Because hearing aid domes sit tightly inside your ears, they get exposed to sweat, moisture and earwax that can build up and damage your devices. To prevent this, focus on your domes as part of your daily hearing aid cleaning routine. Here are tips to keep in mind:
Hearing aid domes should be replaced every two to three months, even with a cleaning routine. If you are unsure how to clean the domes, ask your HCP to demonstrate a cleaning routine.
For proper hearing aid dome fit, the dome should be just big enough to form a secure seal in your ear canal but shouldn’t be so big that they’re uncomfortable to wear for long periods or put pressure on your ear. A dome that’s too big will cause pain in your ears and distort voices or noises. On the other hand, domes that are too small will be too easy to take in and out.
Domes come in a variety of sizes, but finding the right fit depends on the type of dome and your ear size. Your hearing care professional might need to try a few sizes to find which one fits your unique ear shape the best. If you’re struggling with how to keep hearing aid domes in your ears, it means that there’s a fit problem, and you need to talk to a professional. Your HCP will find the best size that is stable, comfortable and appropriate for your hearing aid model.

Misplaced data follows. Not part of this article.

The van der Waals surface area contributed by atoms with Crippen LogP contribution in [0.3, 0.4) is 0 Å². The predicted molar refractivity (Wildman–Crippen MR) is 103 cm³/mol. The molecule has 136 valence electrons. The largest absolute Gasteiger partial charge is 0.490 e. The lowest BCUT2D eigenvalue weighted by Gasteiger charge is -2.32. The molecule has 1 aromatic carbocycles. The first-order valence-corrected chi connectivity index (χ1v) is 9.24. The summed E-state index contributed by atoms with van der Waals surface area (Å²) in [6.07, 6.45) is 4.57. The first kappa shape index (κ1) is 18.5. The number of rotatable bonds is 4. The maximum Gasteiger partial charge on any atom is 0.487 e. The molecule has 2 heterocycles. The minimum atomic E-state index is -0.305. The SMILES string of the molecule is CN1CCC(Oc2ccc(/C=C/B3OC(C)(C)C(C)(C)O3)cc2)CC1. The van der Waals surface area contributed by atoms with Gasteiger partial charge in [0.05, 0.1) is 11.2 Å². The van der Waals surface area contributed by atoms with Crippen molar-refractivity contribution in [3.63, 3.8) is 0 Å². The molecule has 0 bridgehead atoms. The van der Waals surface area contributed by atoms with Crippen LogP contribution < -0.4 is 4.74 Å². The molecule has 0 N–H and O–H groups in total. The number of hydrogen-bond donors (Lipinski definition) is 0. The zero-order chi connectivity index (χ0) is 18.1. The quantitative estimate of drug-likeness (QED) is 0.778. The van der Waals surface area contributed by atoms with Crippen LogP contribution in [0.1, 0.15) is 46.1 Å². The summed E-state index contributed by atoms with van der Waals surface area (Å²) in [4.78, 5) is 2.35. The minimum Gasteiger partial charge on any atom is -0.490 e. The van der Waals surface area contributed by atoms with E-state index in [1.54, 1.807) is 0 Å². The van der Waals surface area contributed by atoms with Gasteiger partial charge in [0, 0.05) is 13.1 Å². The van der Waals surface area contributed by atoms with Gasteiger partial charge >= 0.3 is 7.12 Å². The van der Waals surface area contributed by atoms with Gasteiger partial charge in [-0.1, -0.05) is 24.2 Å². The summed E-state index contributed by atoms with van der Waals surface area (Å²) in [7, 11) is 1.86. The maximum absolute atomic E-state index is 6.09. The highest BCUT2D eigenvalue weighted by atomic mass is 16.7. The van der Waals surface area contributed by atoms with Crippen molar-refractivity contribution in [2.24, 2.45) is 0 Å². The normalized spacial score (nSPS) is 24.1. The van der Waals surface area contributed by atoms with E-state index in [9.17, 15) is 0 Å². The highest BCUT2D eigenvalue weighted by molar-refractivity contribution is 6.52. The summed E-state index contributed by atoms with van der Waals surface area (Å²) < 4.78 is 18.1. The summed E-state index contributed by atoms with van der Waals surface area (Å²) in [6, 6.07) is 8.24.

While hearing aid domes should be changed regularly, that doesn’t mean that any dome will do. Domes aren’t always compatible across models and brands, and using a different size than your HCP recommends can lead to domes getting stuck in the ears.
Most importantly, you should not change the style of the hearing aid dome you’re using—for example: go from an open to closed dome. Your hearing aids are programmed with your original type of dome in mind and changing the type of dome you’re using can disrupt your hearing aids’ sound quality and make hearing difficult. If you’re experiencing any discomfort or frustration with your domes, consult your HCP to make adjustments to ensure compatibility with your hearing aids.
Once you have the correct replacement hearing aid domes, you can switch out the parts easily at home. Below are three steps to change your domes:
Once the new dome is in place, carefully test it in your ear. If you feel any discomfort or it feels too loose, remove it from your ears and consult your HCP.